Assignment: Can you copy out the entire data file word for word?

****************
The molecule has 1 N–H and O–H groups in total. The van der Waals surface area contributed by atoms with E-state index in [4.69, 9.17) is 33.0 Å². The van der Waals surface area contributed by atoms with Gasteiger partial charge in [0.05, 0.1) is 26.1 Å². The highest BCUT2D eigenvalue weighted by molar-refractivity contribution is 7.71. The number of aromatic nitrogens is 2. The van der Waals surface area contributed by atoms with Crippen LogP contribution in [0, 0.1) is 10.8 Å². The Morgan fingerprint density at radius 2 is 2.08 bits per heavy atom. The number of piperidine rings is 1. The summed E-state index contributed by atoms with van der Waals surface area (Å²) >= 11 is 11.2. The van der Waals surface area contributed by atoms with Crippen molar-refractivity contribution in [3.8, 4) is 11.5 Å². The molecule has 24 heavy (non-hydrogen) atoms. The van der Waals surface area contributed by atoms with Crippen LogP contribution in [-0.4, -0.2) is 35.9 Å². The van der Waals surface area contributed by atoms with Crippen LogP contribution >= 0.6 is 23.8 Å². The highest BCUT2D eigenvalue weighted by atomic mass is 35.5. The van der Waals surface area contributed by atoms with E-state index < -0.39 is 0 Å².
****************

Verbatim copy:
The molecule has 1 N–H and O–H groups in total. The van der Waals surface area contributed by atoms with E-state index in [4.69, 9.17) is 33.0 Å². The van der Waals surface area contributed by atoms with Gasteiger partial charge in [0.05, 0.1) is 26.1 Å². The highest BCUT2D eigenvalue weighted by molar-refractivity contribution is 7.71. The number of aromatic nitrogens is 2. The van der Waals surface area contributed by atoms with Crippen LogP contribution in [0, 0.1) is 10.8 Å². The Morgan fingerprint density at radius 2 is 2.08 bits per heavy atom. The number of piperidine rings is 1. The summed E-state index contributed by atoms with van der Waals surface area (Å²) >= 11 is 11.2. The van der Waals surface area contributed by atoms with Crippen molar-refractivity contribution in [3.8, 4) is 11.5 Å². The molecule has 24 heavy (non-hydrogen) atoms. The van der Waals surface area contributed by atoms with Crippen LogP contribution in [-0.4, -0.2) is 35.9 Å². The van der Waals surface area contributed by atoms with Crippen LogP contribution >= 0.6 is 23.8 Å². The highest BCUT2D eigenvalue weighted by atomic mass is 35.5. The van der Waals surface area contributed by atoms with E-state index < -0.39 is 0 Å².